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A very rare and very impressive gun tube with superb history.Magnificent Quality, 1647-Dated, Dutch Bronze Gun Tube, with American Revolutionary War Provenance. 30½" overall, 2" bore, 5½" breech diameter, 7¼" across the 1½" trunnions. Base ring at the breech marked "C OVDEROGGE FECIT EN I O ROTTERDAM" The top of the breech displays a crest bearing a diagonal banner of four pyramids, giving the appearance of a zig zag. The crest is crowned and a banner underneath bears the date 1647. Research indicates the crest is of the Odrimont family of Hainaut, Flanders. The vent is bushed with a material that appears to be wrought copper with "ears" flanking the vent. There are three small holes to the left of the vent for mounting a match or flint lock firing mechanism. There are three iron core support pins equally spaced around the breech. The trunnions are low mounted and slightly bent from much firing. The breech face and reinforce are elaborately cast with floral/scroll motifs. There are two dolphin handles, each 2" x 3" long. The Ouderogge's were a renowned bell and gunfounding family in Rotterdam from the 17th through the early 18th centuries.
The gun is accompanied by a circa1900 typewritten note stating it was "unearthed by me in excavating the foundation of a small building on the estate of the late Capt. Samuel Sprague....where the action between the American and British forces took place on May 27, 1775. The Sons of the American Revolution have placed a tablet to commemorate the action and the tablet is placed at the corner of Parkway and Vinal Streets, Revere, Massachusetts." The note is signed by William H. Emerson. The Sons of the American Revolution tablet states that, "On the 27th of May 1775, near this point, a body of American troops engaged in driving cattle from Hog Island on the opposite side of Chelsea Creek, were fired upon by British Regulars who came up the creek in two armed vessels and several barges. Col. Israel Putnam, arriving with reinforcements, made a vigorous attack compelling them to retire with heavy loss and abandon the schooner Diana which drifted with the tide and finally grounded at Chelsea Ferry.... For meritorious services on this occasion Col. Putnam received the first commission issued by the Provincial Congress for the rank of Major General".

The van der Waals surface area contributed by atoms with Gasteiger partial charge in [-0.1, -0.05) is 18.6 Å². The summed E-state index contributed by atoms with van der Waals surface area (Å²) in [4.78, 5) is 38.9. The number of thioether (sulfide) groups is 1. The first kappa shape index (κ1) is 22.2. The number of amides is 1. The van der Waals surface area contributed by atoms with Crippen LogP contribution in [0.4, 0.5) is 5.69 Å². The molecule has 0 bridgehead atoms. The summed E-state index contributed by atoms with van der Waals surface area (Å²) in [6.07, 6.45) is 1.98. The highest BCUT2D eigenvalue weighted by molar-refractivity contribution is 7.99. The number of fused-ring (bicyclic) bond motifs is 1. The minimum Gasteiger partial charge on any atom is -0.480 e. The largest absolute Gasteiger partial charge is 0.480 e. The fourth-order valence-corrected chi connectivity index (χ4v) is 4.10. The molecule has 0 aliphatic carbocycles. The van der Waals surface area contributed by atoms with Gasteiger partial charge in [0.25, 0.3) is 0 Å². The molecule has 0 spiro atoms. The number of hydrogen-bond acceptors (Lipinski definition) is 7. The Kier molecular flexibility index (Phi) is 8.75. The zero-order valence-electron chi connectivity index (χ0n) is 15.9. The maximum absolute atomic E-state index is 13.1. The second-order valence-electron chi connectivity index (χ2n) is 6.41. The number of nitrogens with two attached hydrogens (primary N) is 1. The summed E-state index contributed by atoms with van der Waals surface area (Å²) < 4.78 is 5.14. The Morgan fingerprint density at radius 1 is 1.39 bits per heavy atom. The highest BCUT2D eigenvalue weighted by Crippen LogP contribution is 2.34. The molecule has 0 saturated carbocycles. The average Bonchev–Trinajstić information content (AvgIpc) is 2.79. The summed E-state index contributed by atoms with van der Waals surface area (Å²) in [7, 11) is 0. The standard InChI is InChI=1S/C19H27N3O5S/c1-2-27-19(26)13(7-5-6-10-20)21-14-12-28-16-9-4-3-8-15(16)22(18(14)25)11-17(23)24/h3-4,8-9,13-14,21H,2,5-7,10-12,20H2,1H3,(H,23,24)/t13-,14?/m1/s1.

When the gun was discovered, it was in two pieces, apparently having cracked from firing, which is doubtless the reason it was abandoned. The crack is 8½" from the muzzle and was repaired by the late Smithsonian curator Don Berkibile, circa 1950. Absolutely the finest quality work and with the exception of a tiny line virtually undetectable. The tube exhibits a deep dark patina overall, most attractive. It is now mounted on a very old naval style carriage that is certainly not original to the gun but possibly as early as the 18th century. The carriage shows its great age, is very sound and displays the gun nicely.
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